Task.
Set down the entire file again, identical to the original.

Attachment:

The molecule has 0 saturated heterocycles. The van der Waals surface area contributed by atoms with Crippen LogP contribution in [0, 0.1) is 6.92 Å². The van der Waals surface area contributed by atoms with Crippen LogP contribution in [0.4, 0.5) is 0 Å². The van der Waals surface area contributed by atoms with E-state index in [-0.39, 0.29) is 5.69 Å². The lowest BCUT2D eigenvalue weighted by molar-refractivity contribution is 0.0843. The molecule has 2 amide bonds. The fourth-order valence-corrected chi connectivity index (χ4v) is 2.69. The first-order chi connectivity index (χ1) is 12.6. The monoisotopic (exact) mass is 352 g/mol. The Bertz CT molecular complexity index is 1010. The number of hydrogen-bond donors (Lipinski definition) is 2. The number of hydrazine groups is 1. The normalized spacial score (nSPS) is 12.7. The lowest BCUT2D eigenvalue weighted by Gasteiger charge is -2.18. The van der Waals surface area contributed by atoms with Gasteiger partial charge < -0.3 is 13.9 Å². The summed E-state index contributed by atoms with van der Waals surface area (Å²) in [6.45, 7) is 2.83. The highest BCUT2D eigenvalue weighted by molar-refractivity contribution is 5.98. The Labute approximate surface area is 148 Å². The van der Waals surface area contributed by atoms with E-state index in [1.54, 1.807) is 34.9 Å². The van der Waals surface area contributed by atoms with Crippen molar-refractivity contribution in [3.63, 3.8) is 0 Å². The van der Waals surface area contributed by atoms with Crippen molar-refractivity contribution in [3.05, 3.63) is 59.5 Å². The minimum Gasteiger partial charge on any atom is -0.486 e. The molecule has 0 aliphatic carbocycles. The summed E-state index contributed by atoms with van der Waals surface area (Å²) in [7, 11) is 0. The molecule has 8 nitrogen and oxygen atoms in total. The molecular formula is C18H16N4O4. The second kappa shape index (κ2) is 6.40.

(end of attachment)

The molecule has 0 saturated heterocycles. The van der Waals surface area contributed by atoms with Crippen LogP contribution in [0, 0.1) is 6.92 Å². The van der Waals surface area contributed by atoms with Crippen LogP contribution in [0.4, 0.5) is 0 Å². The van der Waals surface area contributed by atoms with E-state index in [-0.39, 0.29) is 5.69 Å². The lowest BCUT2D eigenvalue weighted by molar-refractivity contribution is 0.0843. The molecule has 2 amide bonds. The fourth-order valence-corrected chi connectivity index (χ4v) is 2.69. The first-order chi connectivity index (χ1) is 12.6. The monoisotopic (exact) mass is 352 g/mol. The Bertz CT molecular complexity index is 1010. The number of hydrogen-bond donors (Lipinski definition) is 2. The number of hydrazine groups is 1. The normalized spacial score (nSPS) is 12.7. The lowest BCUT2D eigenvalue weighted by Gasteiger charge is -2.18. The van der Waals surface area contributed by atoms with Gasteiger partial charge < -0.3 is 13.9 Å². The summed E-state index contributed by atoms with van der Waals surface area (Å²) in [6.45, 7) is 2.83. The highest BCUT2D eigenvalue weighted by molar-refractivity contribution is 5.98. The Labute approximate surface area is 148 Å². The van der Waals surface area contributed by atoms with E-state index in [1.54, 1.807) is 34.9 Å². The van der Waals surface area contributed by atoms with Crippen molar-refractivity contribution in [3.63, 3.8) is 0 Å². The van der Waals surface area contributed by atoms with Crippen molar-refractivity contribution in [3.05, 3.63) is 59.5 Å². The minimum Gasteiger partial charge on any atom is -0.486 e. The molecule has 0 aliphatic carbocycles. The summed E-state index contributed by atoms with van der Waals surface area (Å²) in [7, 11) is 0. The molecule has 8 nitrogen and oxygen atoms in total. The molecular formula is C18H16N4O4. The second kappa shape index (κ2) is 6.40.